(Promoted by Colorado Pols)
Colorado Campaign for Life, a statewide anti-abortion group, says two leading Republican candidates for governor won’t answer specific questions about abortion.
The silence from the two candidates, State Treasurer Walker Stapleton and former state lawmaker Victor Mitchell, has led Colorado Campaign for Life to accuse them of being “squishy” on their alleged “pro-life” stand.
In a Facebook post this week, Colorado Campaign for Life asserted Stapleton and Mitchell “mouth Pro-life rhetoric in private” but won’t say whether they believe life begins at conception or whether they support a proposed law mandating women receive an ultrasound and the option of seeing it, prior to having an abortion.
A review of statements about abortion by Mitchell and Stapleton shows that they’ve both signaled their vague support for the anti-abortion cause, even though their campaign websites are silent on the subject.
The “Issues” section of Stapleton’s website, for example, lists “Sanctuary Cities, Retirement, Education, Energy and Land, Transportation, Second Amendment, and Jobs.” Nothing about abortion rights. In a Facebook interview last week, Stapleton said he’d defend the Colorado Constitution’s ban on state funding of abortion. And during a speech to state Republicans in April, he vowed to protect the “born and unborn,” according to the liberal blog ColoradoPols.
Stapleton did not return an email from the Colorado Times Recorder seeking details on his abortion positions.
Mitchell wrote on Facebook last year that Colorado Republicans “should nominate pro-life candidates,” but he reportedly also believes that Roe v. Wade is settled law–a view that’s considered more pro-choice. And he said he doesn’t support more restrictive abortion laws in Colorado, according to a questionnaire he filled out for the Colorado Independent. He contradicted this stance earlier this year when he said he wants to ban late-term abortions in Colorado. Mitchell did not return an email asking for an explanation of this stance.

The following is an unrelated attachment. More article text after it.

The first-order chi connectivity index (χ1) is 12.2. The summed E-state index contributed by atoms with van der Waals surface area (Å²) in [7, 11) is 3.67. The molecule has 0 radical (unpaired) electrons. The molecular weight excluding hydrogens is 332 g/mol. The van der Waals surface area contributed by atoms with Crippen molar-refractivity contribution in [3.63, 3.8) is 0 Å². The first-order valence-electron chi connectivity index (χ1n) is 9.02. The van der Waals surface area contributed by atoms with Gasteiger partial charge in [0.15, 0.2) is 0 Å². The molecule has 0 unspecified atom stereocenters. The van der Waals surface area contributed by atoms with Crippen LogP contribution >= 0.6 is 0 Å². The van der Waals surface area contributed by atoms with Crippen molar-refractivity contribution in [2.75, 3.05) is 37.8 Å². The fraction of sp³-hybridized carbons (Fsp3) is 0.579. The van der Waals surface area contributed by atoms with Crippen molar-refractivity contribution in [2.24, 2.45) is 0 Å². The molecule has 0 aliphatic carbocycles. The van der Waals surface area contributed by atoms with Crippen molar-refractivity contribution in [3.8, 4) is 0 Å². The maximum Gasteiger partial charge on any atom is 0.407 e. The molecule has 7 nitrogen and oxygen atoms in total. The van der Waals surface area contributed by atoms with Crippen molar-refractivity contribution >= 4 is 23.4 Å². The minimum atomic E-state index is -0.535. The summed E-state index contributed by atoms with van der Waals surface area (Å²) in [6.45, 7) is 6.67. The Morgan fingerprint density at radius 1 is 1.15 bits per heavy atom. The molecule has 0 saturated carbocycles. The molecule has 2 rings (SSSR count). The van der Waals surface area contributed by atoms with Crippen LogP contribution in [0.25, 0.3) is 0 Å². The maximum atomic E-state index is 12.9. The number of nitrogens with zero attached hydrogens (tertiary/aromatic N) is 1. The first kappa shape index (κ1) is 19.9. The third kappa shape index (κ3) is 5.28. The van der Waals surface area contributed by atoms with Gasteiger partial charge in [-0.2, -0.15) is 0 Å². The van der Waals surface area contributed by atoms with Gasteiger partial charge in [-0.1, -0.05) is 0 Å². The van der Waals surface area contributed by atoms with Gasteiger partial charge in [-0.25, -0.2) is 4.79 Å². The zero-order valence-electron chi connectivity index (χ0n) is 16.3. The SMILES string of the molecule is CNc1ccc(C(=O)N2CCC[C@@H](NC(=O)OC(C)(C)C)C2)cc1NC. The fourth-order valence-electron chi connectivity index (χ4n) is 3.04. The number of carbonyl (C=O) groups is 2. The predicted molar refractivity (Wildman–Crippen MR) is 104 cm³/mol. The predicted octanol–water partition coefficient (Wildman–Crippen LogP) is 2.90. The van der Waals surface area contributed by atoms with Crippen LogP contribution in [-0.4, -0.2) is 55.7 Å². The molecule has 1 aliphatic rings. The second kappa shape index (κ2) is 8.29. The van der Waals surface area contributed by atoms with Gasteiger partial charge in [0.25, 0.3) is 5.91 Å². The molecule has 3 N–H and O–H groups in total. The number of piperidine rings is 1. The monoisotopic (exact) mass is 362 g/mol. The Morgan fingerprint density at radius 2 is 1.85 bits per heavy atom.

Two other Republicans in the GOP primary race appear to have hard-line anti-abortion views.
“I believe that only God has the right to take a life, whether in the womb, beginning at conception, or before natural death,” states the campaign website of Greg Lopez, a former mayor of a Denver suburb, on his website. “I am pro-life, without exceptions.”
Another Republican in the primary race, businessman Doug Robinson, has said he voted for Colorado’s personhood amendment, which would ban all abortion, even after a rape. But responding to a questionnaire from the Colorado Independent, Robinson skipped a question asking if he would support more restrictive abortion laws in Colorado.
Surveys show Republican primary voters to be anti-choice, but with a recent poll showing Stapleton ahead by double digits, his campaign tactics may already be focused on the general election, where voters overwhelmingly favor abortion rights.
A February poll conducted by a GOP consulting firm showed that 47 percent of Republican voters would reject a pro-choice primary candidate.
But polling generally shows Colorado’s general election voters to be pro-choice. A 2014 Pew Poll, for example, found 59 percent of the state’s population wants abortion to be legal in most or all cases.